The justice secretary Ken Clarke has announced a last minute change of heart and decided to back the creation of the new office of chief coroner. It was the second significant concession this week following his decision to spare the Youth Justice Board – both featured as part of the coalition’s plan to cull the number of Whitehall quangos, writes Kim Evans.
The campaigning group INQUEST, together with the Royal British Legion, has fought a year long campaign to try to prevent the government from abandoning proposals set out in the Coroners and Justice Act 2009 saving the chief coroner role but scrapping the clauses that provide for an appeals process. Helen Shaw (below), co-director of INQUEST, argues that the 2009 Act created a ‘framework for updating our coronial system… fit for the 21st century’‚ and is ‘delighted that the government has finally seen sense’ by agreeing to establish the new office of the chief coroner.
The chief coroner would be ‘best placed to make a judgment about if and how an appeals process could be established’‚ Shaw says. ‘There is such disparity amongst the way coroners operate and what people have to do where they aren’t providing an appropriate standard of management of the pre-inquest period. Solicitors have to threaten to judicially review them in order to get them to act properly. That’s complicated and means the threat could end up as a JR. Plus where families aren’t eligible for legal aid, that’s impossible [because it is financially prohibitive].’ The hope was that a new appeals procedure would ‘raise standards’ and Coalition’s failure to act ‘demonstrates a lack of understanding of how the system actually operates’, she adds.
Lawyers representing bereaved families have attacked Clarke’s refusal to allow appeals against a coroner’s verdict. Instead relatives are to be given the chance to challenge the verdict through judicial review or a High Court challenge under the Human Rights Act. The Association of Personal Injury Lawyers said the concession was a ‘great first step’ but was undermined by the refusal of the right to appeal.
‘Each year tens of thousands of bereaved families are forced to endure lengthy delays as the result of an archaic, unaccountable and inefficient system,’ says Shaw; adding that that the overdue reforms could be ‘implemented so that the coronial service can fulfill its vital function of preventing unnecessary deaths’. Under the proposed system, the new chief coroner, who would be a senior judge, could sit in place of the High Court to try to resolve any issues early and cut down on costs for bereaved families.
Helen Shaw hopes that the new chief coroner role will deliver more ‘joined up thinking’. There is currently a disparity in the way coroners operate. Coroners, who can be either a solicitor or barrister with not less than five years’ experience or a medical doctor, do not have to undertake continuing training. The Coroners’ Society website states ‘there is not one Coroner’s jurisdiction… each jurisdiction has different staffing levels for administration and investigation’. Under the new proposals, the Chief Coroner will be responsible for training and rolling out a more standardised practice. One overall head of the service can assist by providing leadership and, hopefully, a stringent review of the current system and its failings.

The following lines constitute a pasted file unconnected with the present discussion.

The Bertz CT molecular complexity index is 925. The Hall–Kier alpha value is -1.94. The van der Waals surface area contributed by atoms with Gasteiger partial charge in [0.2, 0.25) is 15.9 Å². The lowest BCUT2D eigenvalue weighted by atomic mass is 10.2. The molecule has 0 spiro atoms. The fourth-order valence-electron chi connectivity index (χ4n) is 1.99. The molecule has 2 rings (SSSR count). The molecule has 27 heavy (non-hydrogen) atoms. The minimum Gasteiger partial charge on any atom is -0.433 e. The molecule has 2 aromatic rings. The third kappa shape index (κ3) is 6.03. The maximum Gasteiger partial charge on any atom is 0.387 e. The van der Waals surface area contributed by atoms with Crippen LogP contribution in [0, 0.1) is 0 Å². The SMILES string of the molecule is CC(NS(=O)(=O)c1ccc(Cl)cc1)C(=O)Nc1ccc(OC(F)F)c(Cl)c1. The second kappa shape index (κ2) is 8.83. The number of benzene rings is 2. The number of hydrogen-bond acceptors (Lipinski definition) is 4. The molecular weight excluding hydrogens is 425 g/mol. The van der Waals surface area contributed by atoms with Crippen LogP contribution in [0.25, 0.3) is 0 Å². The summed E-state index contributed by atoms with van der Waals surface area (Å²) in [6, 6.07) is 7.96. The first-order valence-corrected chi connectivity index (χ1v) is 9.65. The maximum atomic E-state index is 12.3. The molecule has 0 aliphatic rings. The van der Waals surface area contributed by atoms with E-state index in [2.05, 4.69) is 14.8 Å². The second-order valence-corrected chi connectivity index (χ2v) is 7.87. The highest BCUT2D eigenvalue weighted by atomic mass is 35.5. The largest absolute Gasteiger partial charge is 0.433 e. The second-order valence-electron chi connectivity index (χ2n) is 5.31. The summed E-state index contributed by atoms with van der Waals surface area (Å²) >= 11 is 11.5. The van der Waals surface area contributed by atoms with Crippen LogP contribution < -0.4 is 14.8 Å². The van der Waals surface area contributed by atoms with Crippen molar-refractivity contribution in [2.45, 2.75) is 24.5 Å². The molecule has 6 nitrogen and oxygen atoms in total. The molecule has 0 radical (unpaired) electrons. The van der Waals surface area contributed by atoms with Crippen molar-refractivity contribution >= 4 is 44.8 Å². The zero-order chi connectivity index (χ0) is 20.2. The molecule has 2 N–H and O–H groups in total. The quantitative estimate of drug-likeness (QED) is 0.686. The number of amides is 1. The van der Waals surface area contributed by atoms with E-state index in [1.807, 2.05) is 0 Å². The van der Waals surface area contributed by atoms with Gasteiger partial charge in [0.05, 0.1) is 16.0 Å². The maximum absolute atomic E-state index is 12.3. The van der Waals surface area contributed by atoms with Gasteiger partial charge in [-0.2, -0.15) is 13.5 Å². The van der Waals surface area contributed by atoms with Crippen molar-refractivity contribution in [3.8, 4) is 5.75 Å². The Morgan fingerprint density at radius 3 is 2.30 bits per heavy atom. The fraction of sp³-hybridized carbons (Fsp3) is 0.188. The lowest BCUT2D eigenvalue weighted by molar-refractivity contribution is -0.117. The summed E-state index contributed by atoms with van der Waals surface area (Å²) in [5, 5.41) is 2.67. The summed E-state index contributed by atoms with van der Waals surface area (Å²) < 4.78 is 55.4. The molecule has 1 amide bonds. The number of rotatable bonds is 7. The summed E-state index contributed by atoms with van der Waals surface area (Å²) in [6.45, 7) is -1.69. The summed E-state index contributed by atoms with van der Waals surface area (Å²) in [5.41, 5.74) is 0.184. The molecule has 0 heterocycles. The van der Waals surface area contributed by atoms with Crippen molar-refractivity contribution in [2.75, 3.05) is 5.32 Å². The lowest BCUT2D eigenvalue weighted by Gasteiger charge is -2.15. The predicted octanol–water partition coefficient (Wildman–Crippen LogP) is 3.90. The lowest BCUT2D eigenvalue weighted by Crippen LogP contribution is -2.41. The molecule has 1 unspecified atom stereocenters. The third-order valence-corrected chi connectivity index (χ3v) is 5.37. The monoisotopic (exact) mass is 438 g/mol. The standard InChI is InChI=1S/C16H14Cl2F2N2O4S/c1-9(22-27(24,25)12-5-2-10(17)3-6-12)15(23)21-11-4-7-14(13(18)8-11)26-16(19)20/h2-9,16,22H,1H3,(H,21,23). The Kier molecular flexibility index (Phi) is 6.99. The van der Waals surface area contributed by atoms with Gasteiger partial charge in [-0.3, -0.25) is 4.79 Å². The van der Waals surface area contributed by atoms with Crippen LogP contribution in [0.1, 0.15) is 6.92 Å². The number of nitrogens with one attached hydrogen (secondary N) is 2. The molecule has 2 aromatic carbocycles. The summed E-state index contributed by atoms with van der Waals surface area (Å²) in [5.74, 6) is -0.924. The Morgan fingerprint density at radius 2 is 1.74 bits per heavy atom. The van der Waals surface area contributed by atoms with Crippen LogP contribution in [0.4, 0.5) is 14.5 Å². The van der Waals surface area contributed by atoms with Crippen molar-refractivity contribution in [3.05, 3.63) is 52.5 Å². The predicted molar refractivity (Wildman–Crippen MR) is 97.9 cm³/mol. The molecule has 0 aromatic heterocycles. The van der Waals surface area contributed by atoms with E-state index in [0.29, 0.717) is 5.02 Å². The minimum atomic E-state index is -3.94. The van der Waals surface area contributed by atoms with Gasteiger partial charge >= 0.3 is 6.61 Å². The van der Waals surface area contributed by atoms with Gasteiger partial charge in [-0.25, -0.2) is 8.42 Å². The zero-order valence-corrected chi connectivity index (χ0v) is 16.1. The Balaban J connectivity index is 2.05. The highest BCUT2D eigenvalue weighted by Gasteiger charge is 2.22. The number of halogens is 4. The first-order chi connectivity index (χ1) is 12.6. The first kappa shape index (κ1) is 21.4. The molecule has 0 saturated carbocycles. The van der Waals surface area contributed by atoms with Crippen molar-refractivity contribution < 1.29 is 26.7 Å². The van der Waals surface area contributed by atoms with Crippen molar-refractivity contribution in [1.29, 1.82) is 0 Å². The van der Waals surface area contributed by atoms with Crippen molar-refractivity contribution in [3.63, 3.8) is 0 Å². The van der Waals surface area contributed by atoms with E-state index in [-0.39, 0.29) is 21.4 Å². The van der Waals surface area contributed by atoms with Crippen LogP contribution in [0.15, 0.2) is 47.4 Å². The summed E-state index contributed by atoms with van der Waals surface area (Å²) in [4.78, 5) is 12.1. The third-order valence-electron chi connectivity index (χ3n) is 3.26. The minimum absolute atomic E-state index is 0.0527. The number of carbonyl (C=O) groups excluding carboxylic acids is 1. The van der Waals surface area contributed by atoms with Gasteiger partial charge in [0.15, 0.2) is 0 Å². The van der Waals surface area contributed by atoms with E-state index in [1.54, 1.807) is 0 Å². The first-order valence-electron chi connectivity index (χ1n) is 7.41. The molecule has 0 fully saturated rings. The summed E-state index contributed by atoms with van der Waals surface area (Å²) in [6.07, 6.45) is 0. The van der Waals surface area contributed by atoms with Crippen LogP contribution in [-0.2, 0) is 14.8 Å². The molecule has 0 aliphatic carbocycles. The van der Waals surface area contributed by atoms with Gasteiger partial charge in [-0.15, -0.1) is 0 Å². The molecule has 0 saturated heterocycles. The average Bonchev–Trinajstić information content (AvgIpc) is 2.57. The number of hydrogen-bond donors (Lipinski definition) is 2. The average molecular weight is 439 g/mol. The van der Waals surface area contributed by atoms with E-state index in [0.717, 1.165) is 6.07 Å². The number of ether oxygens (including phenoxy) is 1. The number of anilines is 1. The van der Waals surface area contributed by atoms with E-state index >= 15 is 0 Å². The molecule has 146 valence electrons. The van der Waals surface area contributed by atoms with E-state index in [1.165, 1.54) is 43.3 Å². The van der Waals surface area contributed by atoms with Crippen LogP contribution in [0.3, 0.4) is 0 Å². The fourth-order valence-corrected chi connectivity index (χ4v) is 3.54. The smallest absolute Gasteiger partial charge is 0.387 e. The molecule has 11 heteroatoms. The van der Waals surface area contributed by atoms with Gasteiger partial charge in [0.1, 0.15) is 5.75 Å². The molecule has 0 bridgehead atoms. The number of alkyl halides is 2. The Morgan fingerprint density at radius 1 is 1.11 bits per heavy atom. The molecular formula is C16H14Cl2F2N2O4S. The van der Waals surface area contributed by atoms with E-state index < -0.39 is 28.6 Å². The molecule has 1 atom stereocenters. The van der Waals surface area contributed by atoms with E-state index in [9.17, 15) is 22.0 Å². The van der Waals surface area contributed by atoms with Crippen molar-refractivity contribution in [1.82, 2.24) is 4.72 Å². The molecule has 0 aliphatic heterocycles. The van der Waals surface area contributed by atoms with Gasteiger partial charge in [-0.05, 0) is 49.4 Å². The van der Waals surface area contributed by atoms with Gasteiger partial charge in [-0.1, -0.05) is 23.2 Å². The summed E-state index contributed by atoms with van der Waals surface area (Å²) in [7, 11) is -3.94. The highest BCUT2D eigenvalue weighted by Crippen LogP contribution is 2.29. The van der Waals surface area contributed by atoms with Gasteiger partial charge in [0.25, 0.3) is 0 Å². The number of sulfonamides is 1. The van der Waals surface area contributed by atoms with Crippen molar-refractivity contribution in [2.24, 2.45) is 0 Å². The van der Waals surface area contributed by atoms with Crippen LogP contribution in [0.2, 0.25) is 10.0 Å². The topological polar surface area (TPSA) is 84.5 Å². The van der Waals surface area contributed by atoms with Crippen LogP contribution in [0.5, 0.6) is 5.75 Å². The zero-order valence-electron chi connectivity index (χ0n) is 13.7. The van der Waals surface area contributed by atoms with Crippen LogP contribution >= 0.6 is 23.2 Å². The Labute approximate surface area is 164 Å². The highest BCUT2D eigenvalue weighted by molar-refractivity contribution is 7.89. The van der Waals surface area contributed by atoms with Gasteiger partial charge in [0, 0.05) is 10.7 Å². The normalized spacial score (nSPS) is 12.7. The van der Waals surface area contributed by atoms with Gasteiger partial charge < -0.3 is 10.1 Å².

In September the ‘death in custody’ provisions under the Corporate Manslaughter and Corporate Homicide Act 2007 extended the legislation to deaths involving public authorities including in custody. ‘There is a greater awareness of the possibility of a prosecution for corporate manslaughter,’ comments Shaw. ‘A lot of the problems that arise in custody deaths are systemic ones. We see this legislation as making people think that because there’s the potential for a prosecution, they will have to take more seriously the inquests’ findings where problems have been pointed out.’
Is there an argument for bringing the Independent Police Complaints Commission (IPCC), given its current problems, under the overall control of the Chief Coroner? Shaw agrees that IPCC complaints involving deaths in custody and following police involvement should be separated from other types of complaints as the system was currently not working.
However she is not convinced as to whether it would be useful to bring the IPCC under the umbrella of the chief coroner. However she said: ‘At the moment the IPCC is being obstructive about pre-inquest disclosure,’ she says. ‘They are saying we cannot disclose that evidence because it’s down to the coroner, which is legally wrong. Having a chief coroner will back up individual coroners in taking a more robust approach to how the IPCC operates before an inquest.’
Author: Jon Robins
Jon is editor of the Justice Gap. He is a freelance journalist. Jon’s books include The First Miscarriage of Justice (Waterside Press, 2014), The Justice Gap (LAG, 2009) and People Power (Daily Telegraph/LawPack, 2008). Jon is a journalism lecturer at Winchester University and a visiting senior fellow in access to justice at the University of Lincoln. He is twice winner of the Bar Council’s journalism award (2015 and 2005) and is shortlisted for this year’s Criminal Justice Alliance’s journalism award